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April 3, 2017

Competency Models and Employee Development – A Perfect Match!


As a manager, I was often asked by my direct reports for help – to tell what them what skills they needed to develop so they could be eligible for a promotion or what they need to do to become a top performer in their current role.

I usually encouraged them to work on those skills in which they were weak; but I realize now what would have been more valuable was if I had competency models – organized and structured paths that I could have used to help these employees both improve their performance and prepare for their next position.

For example, an employee who is currently a sales professional but wants to increase their performance and hopes to eventually become a sales manager, comes to you and asks for guidance. What advice would you give them?

Not sure?

That’s what competency models are for –  now all you have to do is  simply take a look at the competency models for each role – you’ll find that relationship building, product knowledge, strategic planning and decision making are among the competencies recommended for these positions.  Then think of the employee, who you know is really strong on product knowledge and relationship building,  and you offer coaching and feedback so they can develop their strategic planning and decision making skills.

They get the correct career guidance, and you, as the manager, can feel happy that you have provided the relevant L&D opportunities. A win-win.

But competency models aren’t just great for performance coaching, they help organizations unite core talent management functions: learning, performance, succession, and recruiting.  With a common language in place, competency models define what success looks like across all roles and functions.

As the desire for increased development and career mobility continues among employees, it makes good business sense to develop and implement competency models.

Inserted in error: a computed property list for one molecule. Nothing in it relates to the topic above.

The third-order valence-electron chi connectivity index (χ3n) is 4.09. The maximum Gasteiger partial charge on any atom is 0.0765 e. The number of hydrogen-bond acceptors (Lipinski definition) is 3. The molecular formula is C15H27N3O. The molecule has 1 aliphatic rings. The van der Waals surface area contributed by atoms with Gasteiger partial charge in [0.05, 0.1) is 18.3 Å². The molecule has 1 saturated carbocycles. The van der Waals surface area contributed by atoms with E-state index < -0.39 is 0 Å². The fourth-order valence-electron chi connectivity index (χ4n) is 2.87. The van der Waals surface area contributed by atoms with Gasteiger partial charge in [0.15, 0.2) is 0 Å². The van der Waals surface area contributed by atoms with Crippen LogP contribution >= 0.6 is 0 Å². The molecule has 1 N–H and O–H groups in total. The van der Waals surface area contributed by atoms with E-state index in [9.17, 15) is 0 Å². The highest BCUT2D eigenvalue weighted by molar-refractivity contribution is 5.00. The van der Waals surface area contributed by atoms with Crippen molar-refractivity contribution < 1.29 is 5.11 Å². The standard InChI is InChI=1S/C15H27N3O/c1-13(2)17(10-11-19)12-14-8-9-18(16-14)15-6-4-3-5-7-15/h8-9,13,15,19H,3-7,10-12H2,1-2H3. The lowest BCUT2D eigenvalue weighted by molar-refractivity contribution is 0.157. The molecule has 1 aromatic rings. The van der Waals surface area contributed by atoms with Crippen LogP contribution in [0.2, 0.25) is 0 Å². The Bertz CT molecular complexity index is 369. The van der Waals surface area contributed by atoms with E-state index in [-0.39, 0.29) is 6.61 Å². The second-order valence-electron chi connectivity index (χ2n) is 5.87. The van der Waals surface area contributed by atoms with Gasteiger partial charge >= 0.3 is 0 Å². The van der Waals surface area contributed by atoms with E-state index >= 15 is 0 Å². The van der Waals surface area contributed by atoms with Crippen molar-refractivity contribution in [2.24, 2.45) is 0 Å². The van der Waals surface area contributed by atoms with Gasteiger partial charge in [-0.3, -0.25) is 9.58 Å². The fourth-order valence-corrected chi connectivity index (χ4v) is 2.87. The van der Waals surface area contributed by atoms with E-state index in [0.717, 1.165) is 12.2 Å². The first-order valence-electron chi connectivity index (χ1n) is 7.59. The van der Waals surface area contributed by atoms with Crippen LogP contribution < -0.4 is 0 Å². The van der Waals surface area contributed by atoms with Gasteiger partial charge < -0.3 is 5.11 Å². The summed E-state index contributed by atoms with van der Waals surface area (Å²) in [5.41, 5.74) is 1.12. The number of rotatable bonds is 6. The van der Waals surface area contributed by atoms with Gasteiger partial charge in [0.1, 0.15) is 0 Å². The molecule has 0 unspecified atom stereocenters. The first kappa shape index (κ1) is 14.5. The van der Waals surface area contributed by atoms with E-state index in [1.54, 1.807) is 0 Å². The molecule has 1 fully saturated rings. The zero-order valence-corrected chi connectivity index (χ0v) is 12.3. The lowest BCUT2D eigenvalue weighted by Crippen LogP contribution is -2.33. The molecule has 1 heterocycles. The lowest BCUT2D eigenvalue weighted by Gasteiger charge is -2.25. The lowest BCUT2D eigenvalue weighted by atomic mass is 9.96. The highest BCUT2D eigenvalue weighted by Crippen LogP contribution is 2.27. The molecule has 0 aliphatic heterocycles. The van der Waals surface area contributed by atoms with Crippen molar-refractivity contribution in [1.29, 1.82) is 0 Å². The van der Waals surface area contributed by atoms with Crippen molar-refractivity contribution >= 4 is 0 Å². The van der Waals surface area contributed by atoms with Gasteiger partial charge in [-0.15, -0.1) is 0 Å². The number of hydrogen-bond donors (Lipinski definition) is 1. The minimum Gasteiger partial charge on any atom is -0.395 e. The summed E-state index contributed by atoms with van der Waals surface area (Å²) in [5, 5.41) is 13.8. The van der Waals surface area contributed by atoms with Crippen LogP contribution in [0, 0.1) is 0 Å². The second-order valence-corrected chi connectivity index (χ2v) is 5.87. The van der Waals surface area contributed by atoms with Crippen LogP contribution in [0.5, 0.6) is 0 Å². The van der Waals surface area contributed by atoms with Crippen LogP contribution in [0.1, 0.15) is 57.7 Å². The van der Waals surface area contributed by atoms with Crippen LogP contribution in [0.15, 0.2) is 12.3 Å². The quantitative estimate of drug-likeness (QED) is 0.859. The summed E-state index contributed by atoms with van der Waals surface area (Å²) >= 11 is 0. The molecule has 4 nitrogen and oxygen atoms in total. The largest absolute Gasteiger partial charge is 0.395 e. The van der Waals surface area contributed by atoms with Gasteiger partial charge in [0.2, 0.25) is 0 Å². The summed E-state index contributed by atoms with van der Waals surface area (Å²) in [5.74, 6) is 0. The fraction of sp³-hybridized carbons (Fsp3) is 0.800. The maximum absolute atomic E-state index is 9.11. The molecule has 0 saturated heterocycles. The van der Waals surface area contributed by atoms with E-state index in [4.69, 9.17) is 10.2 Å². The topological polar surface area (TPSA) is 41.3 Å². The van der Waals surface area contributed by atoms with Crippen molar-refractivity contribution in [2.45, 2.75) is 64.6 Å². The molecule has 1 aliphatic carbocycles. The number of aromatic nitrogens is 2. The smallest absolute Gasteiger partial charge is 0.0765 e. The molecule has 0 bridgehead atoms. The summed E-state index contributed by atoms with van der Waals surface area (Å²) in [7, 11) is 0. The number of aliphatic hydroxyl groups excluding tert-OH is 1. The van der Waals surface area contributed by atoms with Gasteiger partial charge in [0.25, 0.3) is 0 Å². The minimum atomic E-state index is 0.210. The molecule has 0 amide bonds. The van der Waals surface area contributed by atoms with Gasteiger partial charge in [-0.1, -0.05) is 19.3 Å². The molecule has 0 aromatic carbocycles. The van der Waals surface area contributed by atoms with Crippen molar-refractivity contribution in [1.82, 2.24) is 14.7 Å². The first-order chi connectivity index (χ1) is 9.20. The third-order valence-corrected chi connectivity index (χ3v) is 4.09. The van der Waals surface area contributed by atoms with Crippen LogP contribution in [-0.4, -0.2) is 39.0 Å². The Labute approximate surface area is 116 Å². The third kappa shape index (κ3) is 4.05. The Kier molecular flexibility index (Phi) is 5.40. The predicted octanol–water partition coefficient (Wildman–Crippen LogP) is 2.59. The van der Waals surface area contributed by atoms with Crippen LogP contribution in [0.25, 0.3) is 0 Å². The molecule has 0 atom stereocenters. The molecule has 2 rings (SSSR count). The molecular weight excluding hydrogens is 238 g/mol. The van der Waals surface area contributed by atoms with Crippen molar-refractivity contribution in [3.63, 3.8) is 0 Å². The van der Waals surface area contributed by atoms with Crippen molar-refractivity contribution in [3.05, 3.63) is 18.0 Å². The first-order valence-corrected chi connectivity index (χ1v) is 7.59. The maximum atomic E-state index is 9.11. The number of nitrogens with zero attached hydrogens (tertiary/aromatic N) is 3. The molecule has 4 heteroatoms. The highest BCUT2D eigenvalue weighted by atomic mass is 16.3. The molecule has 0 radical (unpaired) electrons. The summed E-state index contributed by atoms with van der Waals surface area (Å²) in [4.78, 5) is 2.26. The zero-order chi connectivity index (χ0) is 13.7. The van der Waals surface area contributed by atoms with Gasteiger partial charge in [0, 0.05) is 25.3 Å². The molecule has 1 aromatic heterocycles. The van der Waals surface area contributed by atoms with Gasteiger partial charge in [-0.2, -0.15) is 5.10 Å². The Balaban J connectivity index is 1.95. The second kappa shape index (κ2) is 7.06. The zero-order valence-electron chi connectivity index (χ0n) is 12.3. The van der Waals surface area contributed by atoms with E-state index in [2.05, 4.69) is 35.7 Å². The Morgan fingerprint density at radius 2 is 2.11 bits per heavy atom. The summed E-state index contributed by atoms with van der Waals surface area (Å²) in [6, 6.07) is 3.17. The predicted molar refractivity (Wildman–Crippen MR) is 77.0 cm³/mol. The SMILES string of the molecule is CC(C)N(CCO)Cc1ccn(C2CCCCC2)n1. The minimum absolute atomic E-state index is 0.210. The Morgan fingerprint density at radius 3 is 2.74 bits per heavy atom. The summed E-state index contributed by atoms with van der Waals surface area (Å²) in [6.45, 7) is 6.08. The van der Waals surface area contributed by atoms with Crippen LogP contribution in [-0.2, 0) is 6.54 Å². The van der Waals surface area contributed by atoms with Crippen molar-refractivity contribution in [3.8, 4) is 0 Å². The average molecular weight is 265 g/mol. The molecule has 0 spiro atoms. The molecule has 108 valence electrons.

And here’s the good news for SumTotal customers – our latest enhancements to the SumTotal Talent Expansion® Suite include new competency capabilities which provide a self-service way to explore competencies for current and future jobs targeted as part of employee career plans. Additionally, our core and job-specific competencies make it easier than ever to identify skill gaps and build personal learning plans which will prepare for the role they want in the future.

With so many benefits to creating and implementing competency models, what is stopping you?

August 26, 2014

4 Secrets to a Happy and Productive Career

It’s a well-known fact that an organization’s success is linked to the workforce’s overall satisfaction and performance. And everyone knows that happy workers are more productive – it’s science. Experts note that workers need to be engaged, enabled and energized in the workplace to maximize loyalty, enthusiasm and a sense of well-being. But those are big ideas.Happy Employee

Innovative organizations have smart learning, training and development programs in place that boost performance and morale, all while speeding up productivity, enabling creativity and collaboration and increasing revenues.

But building your personal brand and enabling your own success isn’t a 9-5 job.  Here are a few ideas of what you can do on a daily basis to have fulfilling, successful professional career.

It shouldn’t come as a surprise that learning tops this list. When employees have the opportunity to get better at their jobs and bolster their skill set, they become more efficient. If your employer offers access to instructor-led or online training programs, jump on them. Learning management systems are increasingly easier to use and available across countless mediums. The rise of contextual learning allows workers to participate in personalized, just-in-time educational experiences at their desks and via mobile devices in the field. With this kind of access, there is no excuse not to become a highly knowledgeable employee.

Start Early
This might not be what you want to hear, but some of the most productive people carve out a few hours in the early morning. This is a great time of day to work on some of your most challenging projects, before you’re buried in emails or stuck in meetings. The mind is fresh in the morning – even if it takes a cup of coffee to get things flowing – and nothing beats the feeling of checking a handful of things off your to-do list before lunch. The early bird truly does get the worm.